And since business brokers aren’t required to be licensed in the Tar Heel State, it can be tough finding one who will do a good job representing you in the sale of your business. But don’t worry. There are a few things you can look for in a broker to make sure you aren’t working with someone who isn’t a good fit.  

A great place to start when interviewing different brokers is asking about their certifications. A few certifications and memberships to look for in an NC broker are: 

  • IBBA Accreditation as a Certified Business Intermediary (CBI) 
  • CVBBA (Carolinas-Virginia Business Broker Association) Membership 
  • Mergers and Acquisitions Master Intermediary (M&AMI) Accreditation 
  • Certified Mergers and Acquisitions Professional Certification 

While these accreditations and certifications are a great place to start in your search for the right broker in North Carolina, there are lots of questions you’ll want to ask before signing a listing agreement. To learn more, check out our blog on how to find the best business broker for your business.  

The Selling Process 

APA in selling timeline

Once you’ve found a trustworthy North Carolina business broker to value your business, it’s time to begin the selling process. 

After the broker performs a business valuation,  you’ll sign a listing agreement with them which will contain the terms that come with the sale including broker fees, broker services, asking price, real estate, and a few other items.  

Once you’ve signed the listing agreement, your broker will start putting together marketing materials. This will start with a blind ad, which advertises your business on sites like BizBuySell or BizQuest without giving away too many specifics and breaching confidentiality. Marketing materials will also include a CIM (Confidential Information Memorandum) which will only be sent to potential buyers who have been vetted by your broker, and who have signed an NDA (Non-Disclosure Agreement).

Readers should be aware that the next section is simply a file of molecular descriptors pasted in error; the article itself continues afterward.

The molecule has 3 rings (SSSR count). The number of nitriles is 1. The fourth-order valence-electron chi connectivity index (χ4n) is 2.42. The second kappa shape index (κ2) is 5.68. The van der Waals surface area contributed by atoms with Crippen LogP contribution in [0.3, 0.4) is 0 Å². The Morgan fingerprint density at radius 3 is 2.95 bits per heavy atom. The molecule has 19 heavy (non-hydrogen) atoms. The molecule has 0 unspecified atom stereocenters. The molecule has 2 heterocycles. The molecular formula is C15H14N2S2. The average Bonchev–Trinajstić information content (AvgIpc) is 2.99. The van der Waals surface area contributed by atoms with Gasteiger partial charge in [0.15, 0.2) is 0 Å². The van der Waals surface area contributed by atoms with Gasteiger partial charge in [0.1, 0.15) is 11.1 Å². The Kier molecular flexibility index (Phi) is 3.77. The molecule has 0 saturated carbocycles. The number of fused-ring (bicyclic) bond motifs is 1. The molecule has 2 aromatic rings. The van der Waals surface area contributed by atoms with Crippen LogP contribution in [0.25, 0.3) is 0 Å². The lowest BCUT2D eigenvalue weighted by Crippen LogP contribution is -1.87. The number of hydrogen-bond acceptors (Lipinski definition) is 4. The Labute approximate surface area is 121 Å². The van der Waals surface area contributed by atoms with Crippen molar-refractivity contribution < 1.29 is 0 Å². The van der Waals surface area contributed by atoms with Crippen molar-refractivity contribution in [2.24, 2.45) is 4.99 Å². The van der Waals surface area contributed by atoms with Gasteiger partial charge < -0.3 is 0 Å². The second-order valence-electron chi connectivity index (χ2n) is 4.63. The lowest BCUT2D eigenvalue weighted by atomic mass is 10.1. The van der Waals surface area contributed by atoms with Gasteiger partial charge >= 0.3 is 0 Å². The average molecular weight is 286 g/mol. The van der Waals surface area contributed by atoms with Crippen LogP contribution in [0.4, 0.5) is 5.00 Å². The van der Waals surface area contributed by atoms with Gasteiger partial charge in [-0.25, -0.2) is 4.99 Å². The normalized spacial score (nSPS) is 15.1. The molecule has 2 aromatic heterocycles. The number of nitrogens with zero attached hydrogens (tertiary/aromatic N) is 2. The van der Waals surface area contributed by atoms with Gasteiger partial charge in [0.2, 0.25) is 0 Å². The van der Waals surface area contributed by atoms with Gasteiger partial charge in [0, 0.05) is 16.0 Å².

Serious buyers will then start sending you letters of intent (LOIs), which will lay out what they are willing to agree to if you meet their requirements. Signing the LOI will set you up for the due diligence period, in which the buyer will do a deep dive into the information you’ve provided thus far, along with other documents and information that they may request to ensure the business is operating and earning as advertised.  

This due diligence will continue throughout the drafting of the purchase agreement, and will officially end once the purchase agreement is signed, and the deal is closed.  

Choose an Intermediary 

Selling a business is a difficult process. There are several steps along the way that come with their own sets of obstacles, whether they are emotional, financial, or legal. That’s why we recommend choosing an experienced, qualified intermediary to guide you through the sale of your business. A reputable, qualified broker or M&A advisor can make a difference of hundreds of thousands of dollars in your pocket, or the difference between whether your business sells or not.  

Business Broker 

A business broker usually handles businesses of up to $1M in revenue. Typically, brokers charge a set commission rate (usually 10% on the value of the business, and 6% on any associated real estate). Since brokers deal with smaller businesses, deals are less complex and therefore don’t require some of the services provided by an M&A advisor. 

M&A Advisor 

M&A advisors usually sell businesses with revenues greater than $1M. Since the businesses they sell can come with more complexities like earnouts or minority buyouts, the commission structure is usually not a flat percentage of business and real estate value.  

Instead, M&A advisors charge commission based on a Double-Lehman Scale. If your business exceeds $1-1.5M in revenue, then an M&A advisor is your best bet.  

Understanding the Process 

By learning more about how North Carolina businesses are sold, you can have a better understanding of how to prepare, what to expect, and who to work with.  

It’s also important to be thinking about an exit plan if you’re considering selling your business. Without one, it’s impossible to know whether you’re ready to sell now, next year, or some time further down the line.  

If you’d like to sell your business, but have more questions, contact us today. We’ll be glad to answer any questions you still have, and offer a free business valuation.